I appreciate what Michael A. Farley says: “Evangelical scholars employ a range of very different hermeneutical strategies in applying the Bible to worship. This is not surprising, of course, since evangelicals are divided over the theory and practice of biblical hermeneutics in many areas of theology. The first step toward progress in reconciling divergent views is a clear recognition and accurate characterization of the diversity of hermeneutical approaches to constructing a biblical theology of worship. If discussion can take place at this level, evangelicals can avoid the frustrating experience of talking past one another without comprehending why one’s arguments are not persuasive to one’s interlocutors” (“What Is “Biblical’ Worship? Biblical Hermeneutics and Evangelical Theologies of Worship,” JETS 51/3 : 610).
 Worship by the Book, 52.
 Farley, “What Is “Biblical’ Worship?,” 610. “There is no single passage in the New Testament that establishes a paradigm for corporate worship” (Worship by the Book, 55).
 For example, I really appreciate this summary by Edmond Clowney: “The New Testament indicates, by precept and example, what elements of [corporate] worship are. As in the synagogue, corporate prayer is offered (Acts 2:42; 1 Tim. 2:1; 1 Cor. 14:16); Scripture is read (1 Tim. 4:13; 1 Th. 5:27; 2 Th. 3:14; Col. 4:15, 16; 2 Pet. 3:15, 16) and expounded in preaching (1 Tim. 4:13; cf. Lk. 4:20; 2 Tim. 3:15-17; 4:2). There is a direct shift from the synagogue to the gathering of the church (Acts 18:7, 11; cf. 19:8-10). The teaching of the word is also linked with table fellowship (Acts 2:42; 20:7, cf. vv. 20, 25, 28). The songs of the new covenant people both praise God and encourage one another (Eph. 5:19; Col. 3:15; 1 Cor. 14:15, 26; cf. 1 Tim. 3:16; Rev. 5:9-13; 11:17f; 15:3, 4). Giving to the poor is recognized as a spiritual service to God and a Christian form of ‘sacrifice’ (2 Cor. 9:11-15; Phil. 4:18; Heb. 13:16). The reception and distribution of gifts is related to the office of the deacon (Acts 6:1-6; Rom. 12:8, 13; cf. Rom. 16:1, 2; 2 Cor. 8:19-21; Acts 20:4; 1 Cor. 16:1-4) and to the gathering of believers (Acts 2:42; 5:2; 1 Cor. 16:2). The faith is also publically confessed (1 Tim. 6:12; 1 Pet. 3:21; Heb. 13:15; cf. 1 Cor. 15:1-3). The people receive God’s blessing (2 Cor. 13:14; Lk. 24:50; cf. Num. 6:22-27). The holy kiss of salutation is also commanded (Rom. 16:16; 1 Cor. 16:20; 2 Cor. 13:12; 1 Th. 5:26; 1 Pet. 5:14). The people respond to praise and prayer with the saying of ‘Amen’ (1 Cor. 14:16; Rev. 5:14; cf. Rom. 1:25; 9:5; Eph. 3:21 etc.). The sacrament of baptism and the Lord’s Supper are explicitly provided for. Confession is linked with baptism (1 Pet. 3:21); and a prayer of thanksgiving with the breaking of bread (1 Cor. 11:24)” (Clowney, “Presbyterian Worship,” Worship: Adoration and Action, ed. D.A. Carson, 117 as quoted in Worship by the Book, 48).
 Westminster Confession of Faith, ch. 1
 Farley, “What Is “Biblical’ Worship? Biblical Hermeneutics and Evangelical Theologies of Worship,” JETS 51/3 (2008): 610-11. “Liturgical theology ought to be a matter of wisdom that results from reflection upon all that God has revealed in Scripture about corporate worship in light of the person and work of Christ. Thus Christians need to employ a more theologically oriented regulative principle rather than one that would limit legitimate liturgical practices solely to those explicitly attested in the NT” (Farley, “What Is “Biblical’ Worship?,” 611). In a similar way, John Piper says, “In the Old Testament, there is an extremely detailed set of guidelines for how everything should be done in relationship to the tabernacle and the sacrifices and the way people come to God. In the New Testament, those details are almost completely lacking. I am tempted to say completely lacking. There is no way anybody could construct a normative worship service from what we have in the New Testament. Lots of people think they can, but I don’t think so. There is more tradition going on there than they realize.” “Do We Really Need Musical Worship?” https://www.desiringgod.org/interviews/do-we-really-need-musical-worship. John Piper goes on to say, “I don’t think you look for prescribed patterns in the New Testament. You look for emphases, trajectories, implications, the nature of God, the nature of man, the nature of his mind, the nature of his emotions, the nature of salvation, the nature of gifts. And what you find is that there is an extraordinary centrality and emphasis to the word of God in the Christian life” (Ibid.).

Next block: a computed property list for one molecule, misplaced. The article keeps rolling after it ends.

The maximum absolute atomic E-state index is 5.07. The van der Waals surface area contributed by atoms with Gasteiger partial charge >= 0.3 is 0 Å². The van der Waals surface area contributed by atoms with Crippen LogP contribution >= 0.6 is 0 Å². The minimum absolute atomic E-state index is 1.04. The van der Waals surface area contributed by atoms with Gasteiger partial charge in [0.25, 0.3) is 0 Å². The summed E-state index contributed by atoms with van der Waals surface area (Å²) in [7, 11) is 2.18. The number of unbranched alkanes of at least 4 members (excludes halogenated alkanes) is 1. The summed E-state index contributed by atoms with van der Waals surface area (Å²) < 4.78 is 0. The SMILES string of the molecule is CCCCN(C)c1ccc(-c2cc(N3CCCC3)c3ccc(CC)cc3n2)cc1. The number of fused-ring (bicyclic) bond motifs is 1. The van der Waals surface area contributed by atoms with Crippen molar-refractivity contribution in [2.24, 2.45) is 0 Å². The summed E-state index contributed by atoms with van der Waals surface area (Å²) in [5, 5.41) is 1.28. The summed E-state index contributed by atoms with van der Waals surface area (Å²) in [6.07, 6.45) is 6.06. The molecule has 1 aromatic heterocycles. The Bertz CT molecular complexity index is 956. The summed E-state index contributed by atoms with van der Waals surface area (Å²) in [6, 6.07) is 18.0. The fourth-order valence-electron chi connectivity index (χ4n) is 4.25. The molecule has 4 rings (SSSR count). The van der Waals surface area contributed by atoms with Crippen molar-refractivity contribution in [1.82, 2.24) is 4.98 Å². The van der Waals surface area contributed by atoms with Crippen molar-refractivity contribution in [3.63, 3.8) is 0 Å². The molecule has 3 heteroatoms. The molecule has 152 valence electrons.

Brief History of the Principles
Humans have been worshiping and thinking about worship since the beginning. We see this, for instance, by looking at the narrative of Cain and Abel in Genesis 4. Further, all of life is about worship. The question we are considering here, however, is how are we to formally worship God as the gathered church?
The two classic Protestant views of worship are the normative principle of worship and regulative principle of worship. There is a lot of confusion as to what these principals mean and how they are worked out in the life of the church. For example, an article online said that those who hold to the regulative view do not use instruments in their church services.
Jesus commands us to together partake of the bread and the cup in remembrance of Him, and so that is why we celebrate Lord’s Supper. We see this in a few different passages (Matt. 26:26-29; Mk. 14:22-25; Lk. 22:17-20; 1 Cor. 11:23-25).
We partake together and first remember Jesus’ propitiatory death for us and so the Lord’s supper causes us to reflect on the past. Second, the Lord’s Supper causes us to reflect on the current fellowship we together experience through union with Christ. And third, we look ahead to the future when we shall feast with Jesus after His return (we “proclaim the Lord’s death until he comes,” 1 Cor. 11:26). Scripture also points us to the importance of self-examination so that we do not take the Lord’s Supper in an unworthy manner and thus bring condemnation upon ourselves (1 Cor. 11:28ff).